In the late 1970s, while Dudley Moore was off starting his career in Hollywood, Peter Cook entertained himself and a new generation of fans by hosting one of British TV’s first Punk Rock music shows, Revolver.
Produced for ATV by famed impresario, Mickey Most (best known for producing Herman’s Hermits, Suzi Quatro and Jeff Beck) Revolver had Cook introducing acts like Siouxsie and the Banshees, The Buzzcocks, The Jam, Ian Dury and the Blockheads, who all played live in front of a studio audience. There was also a twat of an in-house DJ, but the less said about him the better. Of course, there was the occasional roster of crap record company acts, but this was the 1970s, when there were only three TV channels in the UK, and the national anthem ended proceedings every night on two of them. It was a new style of program-making, chaotic, rude, funny and at times required viewing - as the BFI explains:
Revolver‘s most innovative element was designed to evoke the confrontational atmosphere associated with punk gigs. Peter Cook was invited to guest on the programme on the strength of the notorious Derek and Clive recordings, which shared with punk a kind of adolescent, deliberately puerile nihilism. In the guise of the seedy manager of the rundown nightclub rented out to the TV company, Cook would appear on a video screen, sneering at the acts and antagonising the studio audience. One guest, Buzzcocks’ Pete Shelley, recalled Cook distributing porn magazines, which he encouraged audience members to hold up during sets to put off the bands. Not surprisingly, Cook’s contribution is better remembered than that of nominal host Les Ross.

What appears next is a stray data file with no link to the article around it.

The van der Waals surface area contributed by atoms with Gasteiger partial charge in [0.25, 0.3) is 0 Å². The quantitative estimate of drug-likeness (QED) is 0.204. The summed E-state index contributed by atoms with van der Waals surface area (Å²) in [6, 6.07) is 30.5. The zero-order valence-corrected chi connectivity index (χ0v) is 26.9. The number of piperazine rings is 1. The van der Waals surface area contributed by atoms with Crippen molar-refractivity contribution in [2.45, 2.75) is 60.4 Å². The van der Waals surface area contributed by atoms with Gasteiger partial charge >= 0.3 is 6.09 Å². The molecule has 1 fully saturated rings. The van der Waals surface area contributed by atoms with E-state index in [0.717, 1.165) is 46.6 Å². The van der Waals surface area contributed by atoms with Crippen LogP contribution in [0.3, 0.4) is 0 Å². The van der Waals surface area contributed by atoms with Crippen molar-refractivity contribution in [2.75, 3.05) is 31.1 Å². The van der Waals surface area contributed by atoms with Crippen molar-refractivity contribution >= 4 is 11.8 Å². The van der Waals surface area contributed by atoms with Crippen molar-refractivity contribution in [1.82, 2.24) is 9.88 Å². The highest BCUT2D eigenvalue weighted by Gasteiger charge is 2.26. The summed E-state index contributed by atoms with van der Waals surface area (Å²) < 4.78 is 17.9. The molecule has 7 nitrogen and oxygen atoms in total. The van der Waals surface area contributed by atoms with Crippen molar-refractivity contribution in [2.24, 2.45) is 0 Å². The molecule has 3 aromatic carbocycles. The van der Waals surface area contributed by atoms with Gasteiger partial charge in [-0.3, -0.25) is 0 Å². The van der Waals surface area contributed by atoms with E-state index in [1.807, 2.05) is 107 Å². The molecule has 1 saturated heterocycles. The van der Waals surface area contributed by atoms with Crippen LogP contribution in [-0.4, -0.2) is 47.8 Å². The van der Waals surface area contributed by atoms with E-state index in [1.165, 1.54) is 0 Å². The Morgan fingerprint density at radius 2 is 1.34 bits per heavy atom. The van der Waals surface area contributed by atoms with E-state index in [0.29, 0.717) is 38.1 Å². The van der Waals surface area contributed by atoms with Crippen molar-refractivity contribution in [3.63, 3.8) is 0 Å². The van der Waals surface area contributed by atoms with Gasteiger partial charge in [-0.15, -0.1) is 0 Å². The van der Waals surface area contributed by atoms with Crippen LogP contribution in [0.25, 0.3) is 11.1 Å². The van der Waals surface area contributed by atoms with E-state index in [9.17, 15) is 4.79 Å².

For all its punk credentials, the show’s music policy was often bewildering - appearing alongside the likes of X-Ray Spex, Ian Dury and Siouxsie and the Banshees were Kate Bush, Lindisfarne, Bonnie Tyler and the avowedly anti-punk Dire Straits.
Revolver‘s engagingly chaotic presentation makes it perhaps an ancestor of Channel 4’s controversial The Word (1990-95), but in 1978 it drew critical derision and failed to impress ITV managers. Unpromoted and buried in a late night Friday slot (ironically the exact post-pub slot in which The Word thrived), the series was starved of an audience and was pulled after just seven editions.
Bonus clips of Siouxsie and the Banshess, The Jam, and more, after the jump…
I was born into Catholicism. Can I be un-baptised? These fuckers are nuts.
The official Vatican newspaper has declared that beer-swilling, doughnut-loving Homer Simpson and son Bart are Catholics — and what’s more, it says that parents should not be afraid to let their children watch “the adventures of the little guys in yellow.”
“Few people know it, and he does everything to hide it. But it’s true: Homer J. Simpson is Catholic,” the Osservatore Romano newspaper said in an article on Sunday headlined “Homer and Bart are Catholics.”
If Jesus were alive he’d probably find this hysterical…and pathetic.